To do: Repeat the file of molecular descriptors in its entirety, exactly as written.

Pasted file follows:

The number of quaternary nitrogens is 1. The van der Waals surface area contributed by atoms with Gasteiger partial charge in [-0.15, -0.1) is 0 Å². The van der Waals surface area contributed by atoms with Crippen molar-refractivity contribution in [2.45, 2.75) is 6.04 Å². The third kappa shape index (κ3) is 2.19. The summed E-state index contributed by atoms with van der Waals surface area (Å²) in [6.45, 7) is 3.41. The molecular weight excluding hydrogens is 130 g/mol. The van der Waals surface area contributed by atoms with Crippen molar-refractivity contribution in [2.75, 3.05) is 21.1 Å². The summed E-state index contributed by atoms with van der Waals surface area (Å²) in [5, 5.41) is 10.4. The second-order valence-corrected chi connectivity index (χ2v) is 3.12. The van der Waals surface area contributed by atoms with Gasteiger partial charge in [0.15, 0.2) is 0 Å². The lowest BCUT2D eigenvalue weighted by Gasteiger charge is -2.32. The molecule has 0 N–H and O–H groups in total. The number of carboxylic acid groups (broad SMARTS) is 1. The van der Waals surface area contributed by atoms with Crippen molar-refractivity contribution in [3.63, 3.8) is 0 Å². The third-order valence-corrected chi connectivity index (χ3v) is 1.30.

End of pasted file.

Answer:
The number of quaternary nitrogens is 1. The van der Waals surface area contributed by atoms with Gasteiger partial charge in [-0.15, -0.1) is 0 Å². The van der Waals surface area contributed by atoms with Crippen molar-refractivity contribution in [2.45, 2.75) is 6.04 Å². The third kappa shape index (κ3) is 2.19. The summed E-state index contributed by atoms with van der Waals surface area (Å²) in [6.45, 7) is 3.41. The molecular weight excluding hydrogens is 130 g/mol. The van der Waals surface area contributed by atoms with Crippen molar-refractivity contribution in [2.75, 3.05) is 21.1 Å². The summed E-state index contributed by atoms with van der Waals surface area (Å²) in [5, 5.41) is 10.4. The second-order valence-corrected chi connectivity index (χ2v) is 3.12. The van der Waals surface area contributed by atoms with Gasteiger partial charge in [0.15, 0.2) is 0 Å². The lowest BCUT2D eigenvalue weighted by Gasteiger charge is -2.32. The molecule has 0 N–H and O–H groups in total. The number of carboxylic acid groups (broad SMARTS) is 1. The van der Waals surface area contributed by atoms with Crippen molar-refractivity contribution in [3.63, 3.8) is 0 Å². The third-order valence-corrected chi connectivity index (χ3v) is 1.30.